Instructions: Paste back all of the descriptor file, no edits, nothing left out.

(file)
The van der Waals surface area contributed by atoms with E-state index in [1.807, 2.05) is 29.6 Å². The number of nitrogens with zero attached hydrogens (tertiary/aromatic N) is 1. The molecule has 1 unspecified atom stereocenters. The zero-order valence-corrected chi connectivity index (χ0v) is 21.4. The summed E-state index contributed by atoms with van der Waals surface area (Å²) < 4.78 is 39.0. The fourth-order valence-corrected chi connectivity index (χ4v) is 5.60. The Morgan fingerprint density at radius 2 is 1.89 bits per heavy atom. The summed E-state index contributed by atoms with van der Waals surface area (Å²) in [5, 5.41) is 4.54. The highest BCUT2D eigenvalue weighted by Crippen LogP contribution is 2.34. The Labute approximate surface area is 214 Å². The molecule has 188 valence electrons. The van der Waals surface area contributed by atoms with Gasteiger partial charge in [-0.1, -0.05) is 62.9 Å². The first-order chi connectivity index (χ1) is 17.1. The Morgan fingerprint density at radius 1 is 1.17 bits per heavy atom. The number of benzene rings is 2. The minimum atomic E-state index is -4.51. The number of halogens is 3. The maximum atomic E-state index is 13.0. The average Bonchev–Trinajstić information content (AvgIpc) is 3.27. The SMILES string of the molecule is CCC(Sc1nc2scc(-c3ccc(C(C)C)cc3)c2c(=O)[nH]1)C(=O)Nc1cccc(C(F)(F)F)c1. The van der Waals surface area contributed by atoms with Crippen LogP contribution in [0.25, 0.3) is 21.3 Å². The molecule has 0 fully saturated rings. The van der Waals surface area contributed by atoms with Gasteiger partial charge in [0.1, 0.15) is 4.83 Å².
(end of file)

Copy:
The van der Waals surface area contributed by atoms with E-state index in [1.807, 2.05) is 29.6 Å². The number of nitrogens with zero attached hydrogens (tertiary/aromatic N) is 1. The molecule has 1 unspecified atom stereocenters. The zero-order valence-corrected chi connectivity index (χ0v) is 21.4. The summed E-state index contributed by atoms with van der Waals surface area (Å²) < 4.78 is 39.0. The fourth-order valence-corrected chi connectivity index (χ4v) is 5.60. The Morgan fingerprint density at radius 2 is 1.89 bits per heavy atom. The summed E-state index contributed by atoms with van der Waals surface area (Å²) in [5, 5.41) is 4.54. The highest BCUT2D eigenvalue weighted by Crippen LogP contribution is 2.34. The Labute approximate surface area is 214 Å². The molecule has 188 valence electrons. The van der Waals surface area contributed by atoms with Gasteiger partial charge in [-0.1, -0.05) is 62.9 Å². The first-order chi connectivity index (χ1) is 17.1. The Morgan fingerprint density at radius 1 is 1.17 bits per heavy atom. The number of benzene rings is 2. The minimum atomic E-state index is -4.51. The number of halogens is 3. The maximum atomic E-state index is 13.0. The average Bonchev–Trinajstić information content (AvgIpc) is 3.27. The SMILES string of the molecule is CCC(Sc1nc2scc(-c3ccc(C(C)C)cc3)c2c(=O)[nH]1)C(=O)Nc1cccc(C(F)(F)F)c1. The van der Waals surface area contributed by atoms with Crippen LogP contribution in [0.25, 0.3) is 21.3 Å². The molecule has 0 fully saturated rings. The van der Waals surface area contributed by atoms with Gasteiger partial charge in [0.1, 0.15) is 4.83 Å².